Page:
Whārangi 1: Biography
Whaler, trader, pastoralist, politician
I tuhia tēnei haurongo e Eva Wilson, ā, i tāngia tuatahitia ki Ngā Tāngata Taumata Rau Ko te wāhanga, 1990.
John Howell was baptised at Eastbourne, Sussex, England, probably on 8 July 1810, the son of William Howell and his wife, Mary Collings. At the age of about 12 he stowed away on a smuggling vessel; apprehended on the vessel's return from France, he was released when found to have no connection with the smugglers. He promptly stowed away on a ship bound for Australia, became first mate on a whaling ship, and arrived at Kāpiti Island, New Zealand, in 1827 or 1828. Here he engaged in whaling and the export of greenstone to Australia.
He had made the acquaintance of the whaler and trader Johnny Jones in Australia, and after serving at his station at Waikouaiti was sent with three ships to establish a station in Foveaux Strait. According to oral tradition Howell set up his station at Jacobs River (Aparima River) in 1834, although other sources suggest it may have been in 1836 or 1837, with his flagship Eliza and crews of nearly 60 Europeans and some 200 Māori. Howell established friendly relations with local Ngāti Māmoe, but his refusal to take a Māori wife was regarded as an insult by the Māori. After an altercation he married Kohikohi, daughter of Horomona Patu, of Centre Island; she brought him a dowry of a large area of land between the Waimatuku Stream and Jacobs River. Kohikohi died about 1841, leaving two young children, and in 1845 Howell took a part-Māori wife, Caroline Brown, also known as Koronaki. The marriage was solemnised on 17 September 1846 at Waikouaiti; they were to have 17 children.
As manager and later owner of the whaling station Howell stamped his authority on the settlement. He held regular Sunday church services, frequently followed by country dancing to the accompaniment of his violin. He encouraged the station's men to establish farms in the area, bringing cargoes of tools and equipment from Australia, planting fruit trees and establishing vegetable gardens and household livestock. In 1843 he was joined by his half-sisters Ann Paulin and Elizabeth Stevens, their brothers William and George Stevens, and Ann's husband and child.
The downturn in whaling led to the abandonment of the station about 1850, but the village was thriving and Howell embarked on a plan to establish a port by building the 130 ton Amazon, with which he traded between New Zealand, Tahiti and California. In 1853 he landed 500 sheep, the first in Southland; cattle were also imported.
Howell's activities were not all constructive. As a child he had known the punishment meted out to rabbit poachers. Determined that the settlement would enjoy this rich man's fare, he brought a number of rabbits from Australia and released them on an island near Jacobs River.
Howell had added to his original landholding by leasing land at Wreys Bush and Waimatuku. The Waimatuku lease was one of those cancelled in 1857 when the Otago Provincial Council, in an attempt to stimulate land sales, offered for sale 600,000 acres outside the designated hundreds, without the normal requirement that money should be spent on improvements. Pastoralists such as Howell feared that the money raised would be spent in districts other than their own and that the policy would eventually inflate land prices. In March 1857 Howell attended a public meeting which petitioned the provincial government for separation, and gave the largest contribution to a subscription fund set up for this purpose. The prize of provincial independence was obtained in 1861.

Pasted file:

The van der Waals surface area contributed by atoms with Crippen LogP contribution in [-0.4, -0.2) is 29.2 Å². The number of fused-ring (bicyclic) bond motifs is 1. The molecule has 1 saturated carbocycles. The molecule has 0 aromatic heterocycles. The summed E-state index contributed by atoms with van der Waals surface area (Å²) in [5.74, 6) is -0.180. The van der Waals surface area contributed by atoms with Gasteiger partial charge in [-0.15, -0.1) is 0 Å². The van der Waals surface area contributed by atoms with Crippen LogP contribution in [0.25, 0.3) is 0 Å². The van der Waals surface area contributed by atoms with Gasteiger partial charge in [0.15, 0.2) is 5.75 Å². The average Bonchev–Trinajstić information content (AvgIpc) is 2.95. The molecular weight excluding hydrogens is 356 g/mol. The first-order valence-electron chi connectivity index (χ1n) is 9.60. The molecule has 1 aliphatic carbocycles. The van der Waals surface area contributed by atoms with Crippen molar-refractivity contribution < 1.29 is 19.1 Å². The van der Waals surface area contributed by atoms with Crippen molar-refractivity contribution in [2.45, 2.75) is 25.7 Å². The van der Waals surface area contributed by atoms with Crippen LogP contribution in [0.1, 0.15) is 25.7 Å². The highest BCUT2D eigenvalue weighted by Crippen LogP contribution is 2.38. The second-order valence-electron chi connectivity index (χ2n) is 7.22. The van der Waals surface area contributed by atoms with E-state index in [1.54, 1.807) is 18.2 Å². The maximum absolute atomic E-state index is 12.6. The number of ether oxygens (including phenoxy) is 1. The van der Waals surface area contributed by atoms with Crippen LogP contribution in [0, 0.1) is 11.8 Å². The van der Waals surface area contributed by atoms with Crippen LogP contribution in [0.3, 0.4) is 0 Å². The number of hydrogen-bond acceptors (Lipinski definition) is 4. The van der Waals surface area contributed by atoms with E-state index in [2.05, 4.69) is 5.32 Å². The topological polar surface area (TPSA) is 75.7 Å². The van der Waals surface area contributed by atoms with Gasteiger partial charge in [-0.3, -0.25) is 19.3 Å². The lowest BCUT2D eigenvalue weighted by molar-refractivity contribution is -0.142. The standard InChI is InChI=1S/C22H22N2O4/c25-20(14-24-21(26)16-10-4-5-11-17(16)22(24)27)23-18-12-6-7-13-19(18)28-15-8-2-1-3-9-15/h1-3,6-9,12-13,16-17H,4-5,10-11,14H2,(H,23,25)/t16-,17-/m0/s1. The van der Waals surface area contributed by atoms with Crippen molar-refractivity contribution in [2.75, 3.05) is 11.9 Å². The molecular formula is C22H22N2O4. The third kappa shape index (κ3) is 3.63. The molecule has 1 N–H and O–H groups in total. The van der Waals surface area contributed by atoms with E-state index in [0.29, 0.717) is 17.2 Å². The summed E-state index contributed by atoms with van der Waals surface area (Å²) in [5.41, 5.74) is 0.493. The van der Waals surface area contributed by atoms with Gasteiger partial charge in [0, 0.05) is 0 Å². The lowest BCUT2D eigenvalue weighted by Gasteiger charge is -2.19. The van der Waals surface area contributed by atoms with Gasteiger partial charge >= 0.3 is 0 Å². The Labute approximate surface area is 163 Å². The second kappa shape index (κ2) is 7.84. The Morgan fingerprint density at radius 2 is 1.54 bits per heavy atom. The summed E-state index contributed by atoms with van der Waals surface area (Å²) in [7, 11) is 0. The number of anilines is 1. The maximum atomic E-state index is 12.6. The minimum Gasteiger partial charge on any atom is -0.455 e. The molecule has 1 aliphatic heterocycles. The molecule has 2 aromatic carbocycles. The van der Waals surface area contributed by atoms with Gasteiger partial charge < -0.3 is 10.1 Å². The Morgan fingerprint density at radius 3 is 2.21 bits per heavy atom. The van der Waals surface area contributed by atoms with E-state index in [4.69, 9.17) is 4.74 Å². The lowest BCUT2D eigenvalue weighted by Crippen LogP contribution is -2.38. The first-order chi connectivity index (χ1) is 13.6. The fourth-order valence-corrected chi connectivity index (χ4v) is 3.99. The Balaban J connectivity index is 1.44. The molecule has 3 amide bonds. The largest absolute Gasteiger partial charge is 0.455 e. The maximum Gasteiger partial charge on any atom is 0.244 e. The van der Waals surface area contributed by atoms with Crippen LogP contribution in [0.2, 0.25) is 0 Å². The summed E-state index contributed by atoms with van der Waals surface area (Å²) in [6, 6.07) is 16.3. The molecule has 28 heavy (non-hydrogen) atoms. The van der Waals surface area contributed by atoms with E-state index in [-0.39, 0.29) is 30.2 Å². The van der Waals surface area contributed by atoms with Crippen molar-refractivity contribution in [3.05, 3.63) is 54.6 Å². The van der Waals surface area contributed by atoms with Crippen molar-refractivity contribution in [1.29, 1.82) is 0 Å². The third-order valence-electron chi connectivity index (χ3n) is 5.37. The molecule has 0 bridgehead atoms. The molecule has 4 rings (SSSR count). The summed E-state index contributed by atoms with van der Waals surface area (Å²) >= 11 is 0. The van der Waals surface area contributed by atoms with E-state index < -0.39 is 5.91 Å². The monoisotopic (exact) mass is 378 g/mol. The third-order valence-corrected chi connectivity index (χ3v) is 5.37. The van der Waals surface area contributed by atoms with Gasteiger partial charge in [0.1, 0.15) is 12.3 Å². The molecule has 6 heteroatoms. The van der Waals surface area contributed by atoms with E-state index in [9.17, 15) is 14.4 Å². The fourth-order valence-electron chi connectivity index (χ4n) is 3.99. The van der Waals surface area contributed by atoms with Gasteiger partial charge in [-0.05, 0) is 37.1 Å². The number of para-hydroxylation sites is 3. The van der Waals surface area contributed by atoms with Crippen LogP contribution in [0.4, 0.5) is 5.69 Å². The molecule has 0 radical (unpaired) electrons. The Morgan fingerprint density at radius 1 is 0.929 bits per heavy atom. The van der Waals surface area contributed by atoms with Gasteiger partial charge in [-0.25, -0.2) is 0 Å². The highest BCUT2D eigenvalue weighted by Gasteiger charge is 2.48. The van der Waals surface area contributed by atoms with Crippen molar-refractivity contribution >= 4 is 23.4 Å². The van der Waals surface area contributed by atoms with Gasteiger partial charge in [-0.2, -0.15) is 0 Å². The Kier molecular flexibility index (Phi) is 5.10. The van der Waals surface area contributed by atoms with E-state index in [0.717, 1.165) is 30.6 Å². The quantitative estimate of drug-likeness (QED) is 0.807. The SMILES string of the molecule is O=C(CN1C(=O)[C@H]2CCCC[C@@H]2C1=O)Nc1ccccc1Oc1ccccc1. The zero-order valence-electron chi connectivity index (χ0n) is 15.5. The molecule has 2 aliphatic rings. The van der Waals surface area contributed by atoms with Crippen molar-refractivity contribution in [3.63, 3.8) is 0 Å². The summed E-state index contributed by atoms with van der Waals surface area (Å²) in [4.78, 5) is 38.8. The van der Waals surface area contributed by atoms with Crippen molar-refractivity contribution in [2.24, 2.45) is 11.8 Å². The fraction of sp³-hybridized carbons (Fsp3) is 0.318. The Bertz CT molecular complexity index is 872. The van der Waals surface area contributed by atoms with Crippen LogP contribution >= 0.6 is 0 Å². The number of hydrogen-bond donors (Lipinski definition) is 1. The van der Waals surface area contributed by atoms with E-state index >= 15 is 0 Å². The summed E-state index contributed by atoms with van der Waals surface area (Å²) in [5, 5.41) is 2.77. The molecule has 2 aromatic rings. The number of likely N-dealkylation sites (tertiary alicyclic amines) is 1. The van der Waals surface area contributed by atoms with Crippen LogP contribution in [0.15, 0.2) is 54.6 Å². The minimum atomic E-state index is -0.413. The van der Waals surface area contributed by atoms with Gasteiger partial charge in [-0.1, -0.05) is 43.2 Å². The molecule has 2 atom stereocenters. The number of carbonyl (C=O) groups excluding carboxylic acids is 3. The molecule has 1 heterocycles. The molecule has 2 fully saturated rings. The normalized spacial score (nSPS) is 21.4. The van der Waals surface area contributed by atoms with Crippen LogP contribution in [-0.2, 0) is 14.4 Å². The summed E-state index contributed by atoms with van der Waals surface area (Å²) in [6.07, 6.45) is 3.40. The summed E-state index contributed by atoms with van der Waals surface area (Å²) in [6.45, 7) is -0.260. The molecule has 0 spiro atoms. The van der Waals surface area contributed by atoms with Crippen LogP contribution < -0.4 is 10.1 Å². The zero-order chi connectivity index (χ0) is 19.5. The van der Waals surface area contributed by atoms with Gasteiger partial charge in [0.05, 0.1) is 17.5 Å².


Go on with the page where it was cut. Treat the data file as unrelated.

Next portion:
Jacobs River was proclaimed as the town of Riverton in 1858, and in 1862 it was declared a port of entry. Treacherous channels in the harbour made navigation difficult, and Howell's efforts to have a breakwater constructed led to his election to the Southland Provincial Council in 1862. His efforts on behalf of Riverton were unsuccessful as the council adopted a rival plan for construction of a port at Stanley, New River (Ōreti River). Howell was also involved in the fight to build a road from Riverton to Kingston on Lake Wakatipu, as a supply route to the goldfields and the burgeoning town of Queenstown.
By 1869, sickened by the provincial council's wasting money on impractical schemes and having sold Wreys Bush with its 7,000 sheep and 300 cattle, Howell retired from political life and took his wife and family to live at Garston, near Kingston. In January 1874 two of his sons drowned and his health began to fail. The management of Fairlight station at Garston was handed over to his nephew, and the family returned to Riverton. Howell decided on a trip to Sydney, in the hope that this would improve his health, and, accompanied by his son Thomas, left Bluff on the steamer Tararua in April. He died at Sydney on 25 May 1874. At his death he held some 100,000 acres of leasehold land and 1,000 acres of freehold land, together with 40,000 sheep and 1,000 cattle, in the Wakatipu area, besides extensive landholdings in the Riverton area.